11. Research team finds first evolutionary branching for bilateral animals
Post Your Comments:
*Name:
*Comment:
*Email:
(Date:3/10/2016)... , March 10, 2016   Unisys Corporation ... and Border Protection (CBP) is testing its biometric identity ... San Diego to help identify certain non-U.S. citizens ... . The test, designed to help determine the efficiency and ... began in February and will run until May 2016. ...
(Date:3/9/2016)... , March 9, 2016  Crossmatch ® ... and enrollment solutions, today announced the addition of ... Altus multi-factor authentication platform. New contextual ... managers to step-up security where it,s needed most ... Washington, DC . --> ...
(Date:3/3/2016)... March 3, 2016  2016FLEX, organized by FlexTech, ... highlighting advancements in flexible, hybrid and printed electronics. ... attendance - have gathered for short courses, technical ... of electronics. The Flex Conference celebrates its 15 ... companies, R&D organizations, and universities contributing to the ...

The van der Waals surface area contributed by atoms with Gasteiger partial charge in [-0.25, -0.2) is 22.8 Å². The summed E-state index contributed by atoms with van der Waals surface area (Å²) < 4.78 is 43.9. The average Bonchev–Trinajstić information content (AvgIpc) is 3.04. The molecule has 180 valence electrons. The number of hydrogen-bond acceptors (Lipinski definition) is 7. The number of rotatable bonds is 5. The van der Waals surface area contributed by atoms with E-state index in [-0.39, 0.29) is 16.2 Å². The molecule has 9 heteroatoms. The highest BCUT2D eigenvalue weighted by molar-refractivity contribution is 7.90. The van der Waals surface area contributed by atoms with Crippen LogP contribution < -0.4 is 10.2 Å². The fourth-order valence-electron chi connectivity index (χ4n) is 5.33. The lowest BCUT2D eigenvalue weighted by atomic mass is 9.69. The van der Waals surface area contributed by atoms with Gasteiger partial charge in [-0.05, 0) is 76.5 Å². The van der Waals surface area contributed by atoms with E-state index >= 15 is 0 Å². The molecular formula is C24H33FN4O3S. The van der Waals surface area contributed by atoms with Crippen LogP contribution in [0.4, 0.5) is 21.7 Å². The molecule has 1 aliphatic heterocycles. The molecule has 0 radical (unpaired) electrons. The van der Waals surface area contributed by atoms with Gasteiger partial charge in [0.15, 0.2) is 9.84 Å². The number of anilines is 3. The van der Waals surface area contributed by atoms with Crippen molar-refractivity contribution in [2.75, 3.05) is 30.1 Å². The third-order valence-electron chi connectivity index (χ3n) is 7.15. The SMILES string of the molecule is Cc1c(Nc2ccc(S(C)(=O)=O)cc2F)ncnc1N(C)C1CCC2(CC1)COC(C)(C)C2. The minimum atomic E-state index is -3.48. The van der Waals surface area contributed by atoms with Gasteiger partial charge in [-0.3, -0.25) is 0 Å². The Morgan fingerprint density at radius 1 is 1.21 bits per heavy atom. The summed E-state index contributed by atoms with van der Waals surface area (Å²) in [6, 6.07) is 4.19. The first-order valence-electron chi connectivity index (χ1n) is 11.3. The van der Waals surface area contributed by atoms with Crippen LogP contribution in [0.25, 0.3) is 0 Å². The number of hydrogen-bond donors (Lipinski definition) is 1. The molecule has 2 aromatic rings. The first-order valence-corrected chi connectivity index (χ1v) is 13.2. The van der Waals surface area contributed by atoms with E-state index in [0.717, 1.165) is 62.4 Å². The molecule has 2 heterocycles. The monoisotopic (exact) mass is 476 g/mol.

Breaking Biology News(10 mins):
(Date:4/27/2016)... ... April 27, 2016 , ... Cambridge Semantics, the leading ... today announced that it has been named to The Silicon Review’s “20 Fastest Growing ... other markets, Cambridge Semantics serves the needs of end users facing some of the ...
(Date:4/27/2016)... VANCOUVER, British Columbia , April 27, 2016 ... "Gesellschaft" oder "NanoStruck") (CSE: NSK) (OTCPink: NSKQB) ( ... sie im Anschluss an ihre Pressemitteilung vom 13. ... Inc. erhalten hat, ihre Finanzen um zusätzliche 200.000.000 ... auf 4.000.000 Kanadische Dollar zu bringen. Davon wurden ...
(Date:4/27/2016)... , ... April 27, 2016 , ... ... PhD to its Scientific Advisory Board. Dr. Lamka will assist PathSensors in expanding ... detection. , PathSensors deploys the CANARY® test platform for the detection of ...
(Date:4/27/2016)... 27, 2016 MedDay, a biotechnology company ... the appointment of Catherine Moukheibir as Chairman of its Board ... Jean Jacques Garaud , who contributed to the rapid ... immediately. Catherine started her career in strategy consulting ... London .  She held C-Suite level roles ...
Breaking Biology Technology: